Born in Warwick, Rhode Island, he began using a wheelchair at the age of 13 due to a bone disease, Camurati-Engelmann syndrome ...
more infohttps://en.wikipedia.org/wiki/John_Belluso

2018 ICD-10-CM Index Terms Starting With E2018 ICD-10-CM Index Terms Starting With 'E'

Engelmann Q78.3. (-Camurati). ICD-10-CM Diagnosis Code Q78.3. Progressive diaphyseal dysplasia. 2016 2017 2018 Billable/ ... Postconcussional syndrome. 2016 2017 2018 Billable/Specific Code Applicable To*Postcontusional syndrome (encephalopathy) ... Guillain-Barre syndrome. 2016 2017 2018 Billable/Specific Code Applicable To*Acute (post-)infective polyneuritis ... Guillain-Barre syndrome. 2016 2017 2018 Billable/Specific Code Applicable To*Acute (post-)infective polyneuritis ...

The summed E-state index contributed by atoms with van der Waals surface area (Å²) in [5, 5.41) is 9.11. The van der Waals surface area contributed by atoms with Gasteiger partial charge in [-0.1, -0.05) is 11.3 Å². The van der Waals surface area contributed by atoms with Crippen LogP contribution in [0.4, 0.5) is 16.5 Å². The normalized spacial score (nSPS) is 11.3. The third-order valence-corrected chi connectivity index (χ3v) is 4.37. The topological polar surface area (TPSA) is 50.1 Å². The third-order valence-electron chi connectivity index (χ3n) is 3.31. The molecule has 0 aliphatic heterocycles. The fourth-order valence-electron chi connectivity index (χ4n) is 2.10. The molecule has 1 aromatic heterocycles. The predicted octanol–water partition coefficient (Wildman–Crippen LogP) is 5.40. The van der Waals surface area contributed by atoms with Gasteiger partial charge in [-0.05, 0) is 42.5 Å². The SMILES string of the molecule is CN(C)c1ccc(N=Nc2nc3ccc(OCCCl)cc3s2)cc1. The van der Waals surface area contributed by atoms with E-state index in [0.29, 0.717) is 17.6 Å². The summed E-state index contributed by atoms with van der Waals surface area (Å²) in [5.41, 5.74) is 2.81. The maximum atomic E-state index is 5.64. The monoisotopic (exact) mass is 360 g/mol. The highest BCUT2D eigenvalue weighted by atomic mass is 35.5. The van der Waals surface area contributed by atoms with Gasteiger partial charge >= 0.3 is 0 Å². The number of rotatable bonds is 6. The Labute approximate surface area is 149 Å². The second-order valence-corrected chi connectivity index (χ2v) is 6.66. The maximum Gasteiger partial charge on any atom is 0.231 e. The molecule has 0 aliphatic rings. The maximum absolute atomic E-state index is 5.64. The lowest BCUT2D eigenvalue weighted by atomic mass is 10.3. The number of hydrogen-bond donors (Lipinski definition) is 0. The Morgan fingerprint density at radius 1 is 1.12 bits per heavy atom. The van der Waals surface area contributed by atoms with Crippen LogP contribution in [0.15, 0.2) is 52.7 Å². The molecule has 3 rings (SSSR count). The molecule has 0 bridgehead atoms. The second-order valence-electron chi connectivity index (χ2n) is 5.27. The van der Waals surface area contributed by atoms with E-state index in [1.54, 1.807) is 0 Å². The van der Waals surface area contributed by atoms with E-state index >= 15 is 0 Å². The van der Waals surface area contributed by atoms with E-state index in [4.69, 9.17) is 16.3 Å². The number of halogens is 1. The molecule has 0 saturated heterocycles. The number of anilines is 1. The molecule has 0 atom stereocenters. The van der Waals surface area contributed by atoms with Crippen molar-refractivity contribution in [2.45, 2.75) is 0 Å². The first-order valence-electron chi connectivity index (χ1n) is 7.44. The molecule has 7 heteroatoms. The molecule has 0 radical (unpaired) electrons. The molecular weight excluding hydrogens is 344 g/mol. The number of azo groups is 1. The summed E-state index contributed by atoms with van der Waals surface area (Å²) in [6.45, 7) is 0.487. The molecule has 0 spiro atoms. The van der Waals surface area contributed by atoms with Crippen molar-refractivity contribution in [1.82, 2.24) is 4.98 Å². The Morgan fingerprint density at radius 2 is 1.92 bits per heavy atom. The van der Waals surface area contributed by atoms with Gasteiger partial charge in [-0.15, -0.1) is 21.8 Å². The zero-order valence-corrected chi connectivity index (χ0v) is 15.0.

more infohttp://www.icd10data.com/ICD10CM/Index/E

Treatment responses in five patients with ribbing disease including two with 466C|T missense mutations in  TGF?1 - EM|consulteTreatment responses in five patients with ribbing disease including two with 466C|T missense mutations in TGF?1 - EM|consulte

Keywords : Ribbing disease, Camurati-Engelmann syndrome, Multiple diaphyseal sclerosis, Hyperostosis, Bisphosphonate, ... previously described in Camurati-Engelmann syndrome) and three had commonly found TGFβ1 polymorphisms. Intravenous ...
more infohttps://www.em-consulte.com/en/article/854784

Transforming Growth Factor beta1
      - TGF beta 1
     Summary Report | CureHunterTransforming Growth Factor beta1 - TGF beta 1 Summary Report | CureHunter

Defects in the gene that encodes TGF-beta1 are the cause of CAMURATI-ENGELMANN SYNDROME. ... Defects in the gene that encodes TGF-beta1 are the cause of CAMURATI-ENGELMANN SYNDROME. ...
more infohttp://www.curehunter.com/public/keywordSummaryD053773-Transforming-Growth-Factor-beta1-TGF-beta-1.do